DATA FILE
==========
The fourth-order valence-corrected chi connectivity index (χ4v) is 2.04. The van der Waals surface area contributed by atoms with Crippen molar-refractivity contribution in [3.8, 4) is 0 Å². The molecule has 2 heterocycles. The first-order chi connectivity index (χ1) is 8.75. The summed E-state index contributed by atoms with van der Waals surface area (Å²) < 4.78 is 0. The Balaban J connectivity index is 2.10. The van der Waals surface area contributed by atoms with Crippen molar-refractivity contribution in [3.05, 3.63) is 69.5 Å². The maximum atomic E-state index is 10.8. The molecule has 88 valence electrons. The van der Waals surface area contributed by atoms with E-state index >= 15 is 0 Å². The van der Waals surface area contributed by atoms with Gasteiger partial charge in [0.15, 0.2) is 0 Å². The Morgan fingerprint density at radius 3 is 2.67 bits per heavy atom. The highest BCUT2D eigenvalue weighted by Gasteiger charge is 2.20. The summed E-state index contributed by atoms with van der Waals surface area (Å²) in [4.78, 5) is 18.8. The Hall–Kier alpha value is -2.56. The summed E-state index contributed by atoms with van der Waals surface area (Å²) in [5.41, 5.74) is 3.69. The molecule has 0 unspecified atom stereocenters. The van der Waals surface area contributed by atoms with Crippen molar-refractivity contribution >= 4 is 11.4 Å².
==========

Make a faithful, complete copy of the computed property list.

The fourth-order valence-corrected chi connectivity index (χ4v) is 2.04. The van der Waals surface area contributed by atoms with Crippen molar-refractivity contribution in [3.8, 4) is 0 Å². The molecule has 2 heterocycles. The first-order chi connectivity index (χ1) is 8.75. The summed E-state index contributed by atoms with van der Waals surface area (Å²) < 4.78 is 0. The Balaban J connectivity index is 2.10. The van der Waals surface area contributed by atoms with Crippen molar-refractivity contribution in [3.05, 3.63) is 69.5 Å². The maximum atomic E-state index is 10.8. The molecule has 88 valence electrons. The van der Waals surface area contributed by atoms with E-state index >= 15 is 0 Å². The van der Waals surface area contributed by atoms with Gasteiger partial charge in [0.15, 0.2) is 0 Å². The Morgan fingerprint density at radius 3 is 2.67 bits per heavy atom. The highest BCUT2D eigenvalue weighted by Gasteiger charge is 2.20. The summed E-state index contributed by atoms with van der Waals surface area (Å²) in [4.78, 5) is 18.8. The Hall–Kier alpha value is -2.56. The summed E-state index contributed by atoms with van der Waals surface area (Å²) in [5.41, 5.74) is 3.69. The molecule has 0 unspecified atom stereocenters. The van der Waals surface area contributed by atoms with Crippen molar-refractivity contribution >= 4 is 11.4 Å².